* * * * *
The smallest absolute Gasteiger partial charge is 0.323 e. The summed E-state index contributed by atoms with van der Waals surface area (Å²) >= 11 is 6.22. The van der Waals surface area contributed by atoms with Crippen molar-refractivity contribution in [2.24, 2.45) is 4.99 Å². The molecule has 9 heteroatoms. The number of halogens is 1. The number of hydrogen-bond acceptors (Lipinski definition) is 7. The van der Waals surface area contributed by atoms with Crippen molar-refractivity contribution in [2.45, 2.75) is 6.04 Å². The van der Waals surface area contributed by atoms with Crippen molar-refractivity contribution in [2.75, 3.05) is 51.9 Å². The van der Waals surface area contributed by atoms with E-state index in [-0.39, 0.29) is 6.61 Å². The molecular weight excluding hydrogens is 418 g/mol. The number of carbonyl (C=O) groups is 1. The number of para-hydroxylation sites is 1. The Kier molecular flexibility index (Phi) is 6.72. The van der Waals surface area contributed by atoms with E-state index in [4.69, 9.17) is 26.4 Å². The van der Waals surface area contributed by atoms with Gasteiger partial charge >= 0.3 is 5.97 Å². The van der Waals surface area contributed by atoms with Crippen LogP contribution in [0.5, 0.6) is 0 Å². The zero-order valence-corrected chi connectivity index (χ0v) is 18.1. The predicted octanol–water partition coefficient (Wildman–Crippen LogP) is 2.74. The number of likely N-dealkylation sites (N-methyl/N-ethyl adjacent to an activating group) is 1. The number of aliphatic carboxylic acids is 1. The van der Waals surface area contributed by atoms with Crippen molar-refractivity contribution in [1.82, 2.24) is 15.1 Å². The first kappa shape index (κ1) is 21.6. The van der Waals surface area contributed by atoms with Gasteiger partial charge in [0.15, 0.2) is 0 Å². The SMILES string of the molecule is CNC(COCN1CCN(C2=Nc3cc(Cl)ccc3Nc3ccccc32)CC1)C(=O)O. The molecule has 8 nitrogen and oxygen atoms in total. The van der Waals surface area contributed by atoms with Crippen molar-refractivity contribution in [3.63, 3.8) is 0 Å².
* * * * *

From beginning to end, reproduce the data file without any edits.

The smallest absolute Gasteiger partial charge is 0.323 e. The summed E-state index contributed by atoms with van der Waals surface area (Å²) >= 11 is 6.22. The van der Waals surface area contributed by atoms with Crippen molar-refractivity contribution in [2.24, 2.45) is 4.99 Å². The molecule has 9 heteroatoms. The number of halogens is 1. The number of hydrogen-bond acceptors (Lipinski definition) is 7. The van der Waals surface area contributed by atoms with Crippen molar-refractivity contribution in [2.45, 2.75) is 6.04 Å². The van der Waals surface area contributed by atoms with Crippen molar-refractivity contribution in [2.75, 3.05) is 51.9 Å². The van der Waals surface area contributed by atoms with E-state index in [-0.39, 0.29) is 6.61 Å². The molecular weight excluding hydrogens is 418 g/mol. The number of carbonyl (C=O) groups is 1. The number of para-hydroxylation sites is 1. The Kier molecular flexibility index (Phi) is 6.72. The van der Waals surface area contributed by atoms with E-state index in [4.69, 9.17) is 26.4 Å². The van der Waals surface area contributed by atoms with Gasteiger partial charge >= 0.3 is 5.97 Å². The van der Waals surface area contributed by atoms with Crippen LogP contribution in [0.5, 0.6) is 0 Å². The zero-order valence-corrected chi connectivity index (χ0v) is 18.1. The predicted octanol–water partition coefficient (Wildman–Crippen LogP) is 2.74. The number of likely N-dealkylation sites (N-methyl/N-ethyl adjacent to an activating group) is 1. The number of aliphatic carboxylic acids is 1. The van der Waals surface area contributed by atoms with Crippen molar-refractivity contribution in [1.82, 2.24) is 15.1 Å². The first kappa shape index (κ1) is 21.6. The van der Waals surface area contributed by atoms with Gasteiger partial charge in [0.15, 0.2) is 0 Å². The SMILES string of the molecule is CNC(COCN1CCN(C2=Nc3cc(Cl)ccc3Nc3ccccc32)CC1)C(=O)O. The molecule has 8 nitrogen and oxygen atoms in total. The van der Waals surface area contributed by atoms with Crippen molar-refractivity contribution in [3.63, 3.8) is 0 Å².